Upstate breast cancer studies to be funded by Baldwin Foundation’s Ride for Research
SYRACUSE, N.Y. — This year’s Carol M. Baldwin Foundation’s Ride for Research will have a decidedly downtown Syracuse feel to it, when it rolls out this fall to raise money for cancer research at Upstate Medical University.
For the first time since its inception in 2003, the Ride for Research will take place in downtown Syracuse Sept. 19 thanks in large part to Dinosaur Bar-B-Que and National Grid who are two of main sponsors for this year’s event.
Dinosaur Bar-B-Que is offering its location as the staging area for the 60-mile motorcycle ride and National Grid is offering up its nearby parking lots to accommodate 1,000 bikers who are expected to make this year’s Ride for Research the largest ever.
“The overwhelming support from so many have made this opportunity come true,” said the foundation’s Beth Baldwin. “Our supporters and sponsors are essential to our success as they allow all the money we raise to go directly to breast cancer research.”
This year’s ride also will benefit from a one-of-a-kind blue and chrome motorcycle, which features twisted metal design components for a special reason.
“The theme of the bike is to ‘twist out cancer,’” said the bike’s designer, Pat Briggs, who owns and operates County Line Choppers in Phoenix.
Briggs designed the bobber-style bike for the Baldwin Foundation, but his inspiration for the design’s theme was personal: Briggs’s mother is a cancer survivor. She had a double mastectomy and is going strong.
The bike is valued at $35,000 and will be given away during the Sept. 19 event. Raffle tickets can be purchased from now until the race date at various locations across the county. The bike will also be on display at numerous locations throughout upstate New York this summer, including the New York State Fair, Aug. 26 through Sept. 6, at the Baldwin Foundation exhibit. Tickets are $10; or 3 for $25, 7 for $50.
Baldwin expects the Ride for Research to bring in more than $80,000, all of which will go to Upstate Medical University to support breast cancer research. Since the 2002, the Baldwin Foundation has contributed more than $1.4 million to Upstate researchers.
This year, the Foundation has awarded three Upstate researchers with $50,000 grants, each named for a local woman who died from breast cancer. In addition, the foundation has established a Endowed Lectureship in honor of a cancer survivor.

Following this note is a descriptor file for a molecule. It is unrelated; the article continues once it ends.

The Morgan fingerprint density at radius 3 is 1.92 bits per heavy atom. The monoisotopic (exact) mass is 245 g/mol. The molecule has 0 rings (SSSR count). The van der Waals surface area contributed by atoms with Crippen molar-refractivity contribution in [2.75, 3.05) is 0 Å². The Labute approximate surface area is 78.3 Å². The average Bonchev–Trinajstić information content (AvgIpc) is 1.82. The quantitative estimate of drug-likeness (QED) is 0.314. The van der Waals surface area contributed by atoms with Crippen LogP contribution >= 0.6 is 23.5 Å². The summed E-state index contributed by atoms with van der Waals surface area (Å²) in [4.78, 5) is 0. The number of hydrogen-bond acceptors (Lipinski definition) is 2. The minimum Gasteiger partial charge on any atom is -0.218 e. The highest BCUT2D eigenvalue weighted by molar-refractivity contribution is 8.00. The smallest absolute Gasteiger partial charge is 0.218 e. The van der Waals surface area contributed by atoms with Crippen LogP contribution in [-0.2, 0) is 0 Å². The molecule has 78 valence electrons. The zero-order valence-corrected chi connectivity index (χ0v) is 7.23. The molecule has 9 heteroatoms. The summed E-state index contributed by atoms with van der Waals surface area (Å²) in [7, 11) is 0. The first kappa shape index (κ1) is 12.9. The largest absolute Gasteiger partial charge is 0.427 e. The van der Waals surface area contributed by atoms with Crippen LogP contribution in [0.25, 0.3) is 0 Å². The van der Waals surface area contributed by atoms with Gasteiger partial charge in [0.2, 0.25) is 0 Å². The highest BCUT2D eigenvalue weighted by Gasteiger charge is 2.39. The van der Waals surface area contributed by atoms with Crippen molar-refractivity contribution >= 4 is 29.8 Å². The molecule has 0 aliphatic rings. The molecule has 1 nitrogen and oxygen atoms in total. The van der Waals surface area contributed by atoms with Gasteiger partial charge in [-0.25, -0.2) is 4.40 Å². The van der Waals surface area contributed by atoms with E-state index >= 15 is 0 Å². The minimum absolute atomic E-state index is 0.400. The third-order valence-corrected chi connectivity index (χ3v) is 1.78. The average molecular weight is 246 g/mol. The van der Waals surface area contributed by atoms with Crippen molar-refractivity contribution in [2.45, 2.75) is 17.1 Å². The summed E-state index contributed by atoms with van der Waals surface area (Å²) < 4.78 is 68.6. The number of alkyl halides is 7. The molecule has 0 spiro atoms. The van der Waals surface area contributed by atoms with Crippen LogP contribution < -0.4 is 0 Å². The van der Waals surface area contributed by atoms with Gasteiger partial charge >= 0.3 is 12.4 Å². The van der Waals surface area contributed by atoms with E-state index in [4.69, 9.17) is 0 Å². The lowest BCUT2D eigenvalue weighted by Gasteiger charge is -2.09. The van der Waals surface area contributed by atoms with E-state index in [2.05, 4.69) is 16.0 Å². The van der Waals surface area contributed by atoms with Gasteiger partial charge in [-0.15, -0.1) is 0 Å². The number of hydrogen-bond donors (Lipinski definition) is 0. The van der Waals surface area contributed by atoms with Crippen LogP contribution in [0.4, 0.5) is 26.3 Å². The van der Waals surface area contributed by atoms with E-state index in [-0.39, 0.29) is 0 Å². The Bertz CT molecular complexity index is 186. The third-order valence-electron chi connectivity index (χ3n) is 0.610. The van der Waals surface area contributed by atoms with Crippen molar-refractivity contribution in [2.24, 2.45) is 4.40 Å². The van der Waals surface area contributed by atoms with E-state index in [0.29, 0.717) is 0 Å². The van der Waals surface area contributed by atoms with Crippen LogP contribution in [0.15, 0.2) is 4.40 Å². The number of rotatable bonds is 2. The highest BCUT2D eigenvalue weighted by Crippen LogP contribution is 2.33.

A grant in honor Jannine M. Roehm of Baldwinsville (diagnosed in 2002, died in 2006 at age 48) has been awarded to Ziewi Huang, Ph.D., for work on development of a drug that may potentially prevent metastasis, whichis the principal cause of death in breast cancer
A grant in honor of Diane C. Vogler of Syracuse (diagnosed in 1988, died in xx at age xx), has been award to Ying Huang, M.D., Ph.D., to further work on an herbal medicine commonly used in anti-viral and anti-bacterial treatments in Asia as a possible therapeutic approach to fight breast cancer.
A grant in honor of Patricia Covey Bailey of Syracuse, (diagnosed in 2007, died in 2008 at age 48) has been awarded to Bryan S. Magulies, Ph.D., for studies on how breast tumor cells interact with bone marrow that might offer insights into new therapies to prevent cancer from metastasizing to the bone.
A grant in honor of Gina Fayette-Sherlock of Chittenango has been established to bring a leading breast cancer researcher and clinical to Central New York to present a public lecture on breast cancer this year. Fayette-Sherlock is a Mexico Middle School teacher who was diagnosed with breast cancer in 2007. Two surgeries and subsequent radiation therapy, she is now cancer free and seeking to helping others with breast cancer.
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